The Oklahoma Veterans Affairs Department, which has come under scrutiny amid allegations of mistreatment of residents at some of its seven veterans centers, is seeking more than $250,000 in additional money next year to increase salaries of five administrators.
The salary request is part of the agency's central office reorganization, which includes boosting the salary of the director, John McReynolds, who was hired last month, from $99,750 to $140,000.
The increase in salaries, presented Monday to the House of Representatives budget subcommittee on public health and social services, total $254,786. Part of the plan calls for an assistant director to oversee the veterans center, with the salary increasing from $64,750 to $100,000, and an assistant director for claims and benefits, with the salary increasing from $21,158 to $100,000.
The deputy director's salary would increase from $95,000 to $120,000 and a public information officer's salary would increase from $36,618 to $62,500.
Members of the budget panel listened to a presentation by McReynolds, but ran out of time before they could get to the agency's budget request.
The increased salaries are part of an additional $352,280 increase sought by the Veterans Affairs Department, which would up the agency's state appropriation to $36 million. It received $35.7 million from the Legislature last year, an increase of $1 million; the increase went to pay for staffing assistance at the veterans centers.
McReynolds said the agency also is hiring seven field service representatives who will help residents with their federal benefits at each of the seven centers. Those positions will cost $354,636, but those salaries would be paid with federal funds. About $70 million, or 52 percent of the funds the agency receives this fiscal year, comes from the federal government.
“We anticipate that to continue,” McReynolds said.
The agency's budget calls for an increase of about $1.6 million in federal funds for the upcoming fiscal year.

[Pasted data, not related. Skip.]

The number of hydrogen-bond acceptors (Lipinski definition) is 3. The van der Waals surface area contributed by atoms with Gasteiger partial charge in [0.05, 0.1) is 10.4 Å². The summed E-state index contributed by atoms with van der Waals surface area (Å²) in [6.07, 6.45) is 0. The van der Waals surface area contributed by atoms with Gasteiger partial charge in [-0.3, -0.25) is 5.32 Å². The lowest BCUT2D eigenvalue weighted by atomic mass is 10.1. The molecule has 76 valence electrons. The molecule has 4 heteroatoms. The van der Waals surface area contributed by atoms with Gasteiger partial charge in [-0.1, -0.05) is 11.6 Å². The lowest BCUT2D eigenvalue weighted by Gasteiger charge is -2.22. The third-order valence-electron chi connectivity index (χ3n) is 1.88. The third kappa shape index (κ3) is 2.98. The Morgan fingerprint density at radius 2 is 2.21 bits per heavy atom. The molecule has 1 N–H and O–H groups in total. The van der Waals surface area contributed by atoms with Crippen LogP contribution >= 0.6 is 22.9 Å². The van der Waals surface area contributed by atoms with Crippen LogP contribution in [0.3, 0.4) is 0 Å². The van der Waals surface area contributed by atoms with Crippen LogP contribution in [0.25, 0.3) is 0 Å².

The restructuring plan also calls for putting four regional directors in place. Each would be paid an annual salary of $50,000; the agency is seeking $71,181 in new state dollars to pay for the increase.
The restructuring comes as the Veterans Affairs Department has come under scrutiny after allegations were made that veterans at some of the centers were mistreated.
Commissioners in late July accepted the retirement of Martha Spear, who had served the past several years as executive director of the Veterans Affairs Department. Commissioners named McReynolds, who, who retired five years ago as administrator of the Lawton Veterans Center, as interim executive director. Gov. Mary Fallin last year replaced eight of the nine commissioners on the board that oversees the agency.
An 85-year-old veteran was scalded to death in May in a whirlpool at Claremore Veterans Center. An internal investigation identified willful negligence and abuse by one nurse and neglect by three additional employees.
The state Veterans Affairs Department's total budget for this fiscal year, which ends June 30, totals $132 million. State appropriations make up 27 percent of its budget and 21 percent, or $27 million, comes from its revolving fund, which comes from monthly maintenance charges paid by residents at the veterans centers.
McReynolds said about 52 percent of the nearly 1,400 veterans in the state's veterans centers are receiving money from nonmilitary service-connected pensions. Maximizing the federal benefits paid to veterans in the veterans centers could increase the state's allocation from the U.S. Veterans Affairs Department by about $1 million a month; the state Veterans Affairs Department receives about $4.2 million a month to care for veterans.
An inquiry into each of the veterans centers last year showed that claims are not being properly developed. The only claims being filed in the centers are nonmilitary service-connected pensions. As a result, veterans in the centers are not receiving the federal benefits they are entitled to because of the underdeveloped claims, agency officials said earlier.